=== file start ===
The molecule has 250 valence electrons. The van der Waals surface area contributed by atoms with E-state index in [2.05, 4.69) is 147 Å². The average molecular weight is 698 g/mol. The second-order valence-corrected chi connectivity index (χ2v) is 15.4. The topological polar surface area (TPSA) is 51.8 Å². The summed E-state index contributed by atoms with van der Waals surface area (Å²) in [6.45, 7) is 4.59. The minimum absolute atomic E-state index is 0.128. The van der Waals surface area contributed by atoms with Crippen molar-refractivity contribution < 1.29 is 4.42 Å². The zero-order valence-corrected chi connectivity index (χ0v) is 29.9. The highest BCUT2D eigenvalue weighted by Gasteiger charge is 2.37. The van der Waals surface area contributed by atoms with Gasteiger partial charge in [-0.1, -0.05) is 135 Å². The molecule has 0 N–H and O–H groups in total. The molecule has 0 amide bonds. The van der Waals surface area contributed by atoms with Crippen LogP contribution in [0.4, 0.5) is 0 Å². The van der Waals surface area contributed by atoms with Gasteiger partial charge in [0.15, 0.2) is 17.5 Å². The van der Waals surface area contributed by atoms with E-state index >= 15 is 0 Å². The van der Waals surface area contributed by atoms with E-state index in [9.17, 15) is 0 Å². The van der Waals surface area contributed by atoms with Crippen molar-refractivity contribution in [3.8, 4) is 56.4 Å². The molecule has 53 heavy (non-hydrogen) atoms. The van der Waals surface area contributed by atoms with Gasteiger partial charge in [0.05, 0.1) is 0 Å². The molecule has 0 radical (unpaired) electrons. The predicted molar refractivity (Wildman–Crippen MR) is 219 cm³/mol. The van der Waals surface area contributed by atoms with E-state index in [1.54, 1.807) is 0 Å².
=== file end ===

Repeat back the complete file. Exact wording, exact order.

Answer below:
The molecule has 250 valence electrons. The van der Waals surface area contributed by atoms with E-state index in [2.05, 4.69) is 147 Å². The average molecular weight is 698 g/mol. The second-order valence-corrected chi connectivity index (χ2v) is 15.4. The topological polar surface area (TPSA) is 51.8 Å². The summed E-state index contributed by atoms with van der Waals surface area (Å²) in [6.45, 7) is 4.59. The minimum absolute atomic E-state index is 0.128. The van der Waals surface area contributed by atoms with Crippen molar-refractivity contribution < 1.29 is 4.42 Å². The zero-order valence-corrected chi connectivity index (χ0v) is 29.9. The highest BCUT2D eigenvalue weighted by Gasteiger charge is 2.37. The van der Waals surface area contributed by atoms with Gasteiger partial charge in [-0.1, -0.05) is 135 Å². The molecule has 0 N–H and O–H groups in total. The molecule has 0 amide bonds. The van der Waals surface area contributed by atoms with Crippen LogP contribution in [0.4, 0.5) is 0 Å². The van der Waals surface area contributed by atoms with Gasteiger partial charge in [0.15, 0.2) is 17.5 Å². The van der Waals surface area contributed by atoms with E-state index >= 15 is 0 Å². The van der Waals surface area contributed by atoms with E-state index in [9.17, 15) is 0 Å². The van der Waals surface area contributed by atoms with Crippen molar-refractivity contribution in [3.8, 4) is 56.4 Å². The molecule has 53 heavy (non-hydrogen) atoms. The van der Waals surface area contributed by atoms with Gasteiger partial charge in [0.05, 0.1) is 0 Å². The molecule has 0 radical (unpaired) electrons. The predicted molar refractivity (Wildman–Crippen MR) is 219 cm³/mol. The van der Waals surface area contributed by atoms with E-state index in [1.54, 1.807) is 0 Å².